You know, I said that because it was what was told to me and lately I've been corrected by the same people who told it to me...which is curious. Nevertheless, they don't know exactly what it is, but they are currently stating that they think it's 30 to 40 percent day traders.

Still, with CMGI's stake and [chief executive David] Wetherell's disapproval, over 50 percent would have voted no?
Well, the way this merger agreement was, it took 50.1 percent affirmative votes. A no vote of any kind is a negative vote. And since a good portion of the stock is held by people who own it for voting purposes, but subsequently sell it, they don't own the stock when they're asked to vote--there's nothing that you can do to get them to vote.

At investor conferences, both the Lycos team and the USA Networks team really stressed the infrastructure--as in the number of credit card numbers that you have and the ability to fulfill all these orders, etc. Is that the main selling point that you're offering potential partners?
In-between HSN and Ticketmaster, we have 25 million current names with credit cards; 40 percent have email accounts and our electronic retailing infrastructure is extremely strong. We take 120 million calls in a year; we It certainly defies any kind of gravity to look at most of these (Internet)
valuations and say they'll be sustainable over a period of time. manage at any given time a half a billion dollars of inventory among 20,000 stock-keeping units in a very sophisticated way. We ship 30 million packages a year. We do this all integrated at scale. All of it electronic and certainly the beginning struts of much of it organized to be delivered over Internet systems. So a lot of our revenue that supports this is of course from one-at-a-time retailing--video retailing of the Home Shopping Network. But all the systems that back that up are as electronically contemporary as it gets.

Are you looking around for another Lycos?

Or at least for someone to fill in what Lycos would have done?
We said it for a long time--we didn't think national portals supported by advertising were a particularly frothy long-term proposition--didn't then and don't now.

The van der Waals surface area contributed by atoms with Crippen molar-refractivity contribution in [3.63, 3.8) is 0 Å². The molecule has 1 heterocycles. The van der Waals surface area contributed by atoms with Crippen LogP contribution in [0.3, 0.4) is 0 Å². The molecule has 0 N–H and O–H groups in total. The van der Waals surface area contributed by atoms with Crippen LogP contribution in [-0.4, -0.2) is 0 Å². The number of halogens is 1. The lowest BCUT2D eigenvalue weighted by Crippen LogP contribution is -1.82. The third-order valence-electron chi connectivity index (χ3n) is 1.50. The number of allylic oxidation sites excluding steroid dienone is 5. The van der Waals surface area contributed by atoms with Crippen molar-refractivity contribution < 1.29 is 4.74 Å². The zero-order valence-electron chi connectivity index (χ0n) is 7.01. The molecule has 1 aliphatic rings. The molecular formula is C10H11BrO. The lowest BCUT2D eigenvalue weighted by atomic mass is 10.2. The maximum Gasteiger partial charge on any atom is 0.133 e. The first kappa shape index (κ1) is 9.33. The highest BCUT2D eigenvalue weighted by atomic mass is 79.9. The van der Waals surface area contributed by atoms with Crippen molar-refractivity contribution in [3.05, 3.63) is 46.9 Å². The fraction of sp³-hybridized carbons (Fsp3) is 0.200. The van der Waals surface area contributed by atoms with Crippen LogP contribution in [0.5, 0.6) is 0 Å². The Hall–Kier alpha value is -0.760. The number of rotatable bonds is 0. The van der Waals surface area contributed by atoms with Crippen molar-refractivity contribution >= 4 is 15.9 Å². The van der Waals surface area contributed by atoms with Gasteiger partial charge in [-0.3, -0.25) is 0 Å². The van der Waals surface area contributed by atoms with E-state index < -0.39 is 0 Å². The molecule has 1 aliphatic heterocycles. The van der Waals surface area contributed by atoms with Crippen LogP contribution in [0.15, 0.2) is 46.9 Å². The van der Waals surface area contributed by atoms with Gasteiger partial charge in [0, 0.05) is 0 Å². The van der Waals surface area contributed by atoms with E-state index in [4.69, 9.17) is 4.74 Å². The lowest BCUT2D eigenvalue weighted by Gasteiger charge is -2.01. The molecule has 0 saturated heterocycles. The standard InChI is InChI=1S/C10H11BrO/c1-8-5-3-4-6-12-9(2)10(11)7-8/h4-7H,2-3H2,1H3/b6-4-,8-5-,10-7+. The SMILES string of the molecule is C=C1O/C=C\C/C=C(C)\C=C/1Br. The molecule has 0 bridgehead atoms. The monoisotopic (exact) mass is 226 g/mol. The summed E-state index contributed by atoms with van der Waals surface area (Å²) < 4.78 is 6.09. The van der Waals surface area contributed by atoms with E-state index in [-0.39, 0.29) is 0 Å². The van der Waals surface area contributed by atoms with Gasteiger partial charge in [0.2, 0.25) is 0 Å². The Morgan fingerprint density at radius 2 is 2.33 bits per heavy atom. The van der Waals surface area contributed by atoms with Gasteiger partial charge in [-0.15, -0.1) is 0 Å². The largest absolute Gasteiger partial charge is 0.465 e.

We were interested in taking the aggregation of audience in Lycos and making serial businesses out of it. And that was a speculation. The need we have was to be sure that we got enough eyeballs, audience being passed to us for our Ticketmaster-CitySearch site. There are several ways to someday achieve that--and those we are engaged in right now.

What got us there was the need for a national portal to toss audience to us. We were in discussions with six different people to give us that ability. We advanced the Lycos discussions because we became convinced that if we put our Internet commerce in, that in fact that could create a business for Lycos that we could take advantage of.

What are you looking at now for your Web strategy?
What we want to do is to make arrangements with people who have big aggregated audiences on their local spaces where they're going to have local offerings and have CitySearch be the local portal. We believe very much in the local portal business model.

Will these deals involve equity, or just simple partnerships?
We want some that involve equity, some that involve cash, some that involve partnerships. I mean, around the dial. We have enough of each.

I guess if you're really localizing now, what is it that you really want to be looking at toward the future? If you're really trying to look at local markets, is it all about the revenue that you're trying to attract?
There are so many local businesses that are "real" businesses, meaning that the business is not commoditized information. You sell a service. And presuming you don't spend all your money on marketing, you have a good margin. Now if we can build up enough of those and get people to seamlessly use this so that their habits are inside it, we think it's a good organizing structure.